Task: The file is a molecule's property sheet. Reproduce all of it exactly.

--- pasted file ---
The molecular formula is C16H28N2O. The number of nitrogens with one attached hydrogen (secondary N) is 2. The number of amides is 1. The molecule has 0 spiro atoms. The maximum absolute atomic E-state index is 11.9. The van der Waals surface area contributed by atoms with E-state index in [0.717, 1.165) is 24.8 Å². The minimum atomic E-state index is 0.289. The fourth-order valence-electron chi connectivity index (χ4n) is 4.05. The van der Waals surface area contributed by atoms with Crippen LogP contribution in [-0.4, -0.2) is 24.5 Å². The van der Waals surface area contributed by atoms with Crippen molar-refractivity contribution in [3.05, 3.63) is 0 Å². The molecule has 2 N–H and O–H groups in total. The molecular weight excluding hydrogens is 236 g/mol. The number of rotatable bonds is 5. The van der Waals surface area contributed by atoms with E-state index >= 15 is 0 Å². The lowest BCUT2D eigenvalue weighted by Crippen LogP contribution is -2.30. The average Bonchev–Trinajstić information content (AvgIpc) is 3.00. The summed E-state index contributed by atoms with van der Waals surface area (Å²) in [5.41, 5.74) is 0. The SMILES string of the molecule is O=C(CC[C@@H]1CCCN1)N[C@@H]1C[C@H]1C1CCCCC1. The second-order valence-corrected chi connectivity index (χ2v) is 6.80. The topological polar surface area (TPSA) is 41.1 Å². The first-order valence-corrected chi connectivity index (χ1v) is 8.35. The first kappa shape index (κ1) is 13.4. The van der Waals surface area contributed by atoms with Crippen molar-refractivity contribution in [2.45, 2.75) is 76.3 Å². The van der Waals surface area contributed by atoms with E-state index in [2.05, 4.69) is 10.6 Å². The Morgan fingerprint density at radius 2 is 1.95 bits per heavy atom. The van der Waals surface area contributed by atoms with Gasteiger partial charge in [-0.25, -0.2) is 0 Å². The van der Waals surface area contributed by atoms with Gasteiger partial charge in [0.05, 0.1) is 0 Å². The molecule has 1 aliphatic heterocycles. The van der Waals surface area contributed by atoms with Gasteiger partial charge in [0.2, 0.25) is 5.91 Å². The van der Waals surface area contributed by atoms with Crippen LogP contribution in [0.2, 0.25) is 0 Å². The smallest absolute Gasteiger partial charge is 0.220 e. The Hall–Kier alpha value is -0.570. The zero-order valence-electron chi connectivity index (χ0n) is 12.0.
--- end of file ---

The molecular formula is C16H28N2O. The number of nitrogens with one attached hydrogen (secondary N) is 2. The number of amides is 1. The molecule has 0 spiro atoms. The maximum absolute atomic E-state index is 11.9. The van der Waals surface area contributed by atoms with E-state index in [0.717, 1.165) is 24.8 Å². The minimum atomic E-state index is 0.289. The fourth-order valence-electron chi connectivity index (χ4n) is 4.05. The van der Waals surface area contributed by atoms with Crippen LogP contribution in [-0.4, -0.2) is 24.5 Å². The van der Waals surface area contributed by atoms with Crippen molar-refractivity contribution in [3.05, 3.63) is 0 Å². The molecule has 2 N–H and O–H groups in total. The molecular weight excluding hydrogens is 236 g/mol. The number of rotatable bonds is 5. The van der Waals surface area contributed by atoms with E-state index >= 15 is 0 Å². The lowest BCUT2D eigenvalue weighted by Crippen LogP contribution is -2.30. The average Bonchev–Trinajstić information content (AvgIpc) is 3.00. The summed E-state index contributed by atoms with van der Waals surface area (Å²) in [5.41, 5.74) is 0. The SMILES string of the molecule is O=C(CC[C@@H]1CCCN1)N[C@@H]1C[C@H]1C1CCCCC1. The second-order valence-corrected chi connectivity index (χ2v) is 6.80. The topological polar surface area (TPSA) is 41.1 Å². The first-order valence-corrected chi connectivity index (χ1v) is 8.35. The first kappa shape index (κ1) is 13.4. The van der Waals surface area contributed by atoms with Crippen molar-refractivity contribution in [2.45, 2.75) is 76.3 Å². The van der Waals surface area contributed by atoms with E-state index in [2.05, 4.69) is 10.6 Å². The Morgan fingerprint density at radius 2 is 1.95 bits per heavy atom. The van der Waals surface area contributed by atoms with Gasteiger partial charge in [-0.25, -0.2) is 0 Å². The van der Waals surface area contributed by atoms with Gasteiger partial charge in [0.05, 0.1) is 0 Å². The molecule has 1 aliphatic heterocycles. The van der Waals surface area contributed by atoms with Gasteiger partial charge in [0.2, 0.25) is 5.91 Å². The van der Waals surface area contributed by atoms with Crippen LogP contribution in [0.2, 0.25) is 0 Å². The smallest absolute Gasteiger partial charge is 0.220 e. The Hall–Kier alpha value is -0.570. The zero-order valence-electron chi connectivity index (χ0n) is 12.0.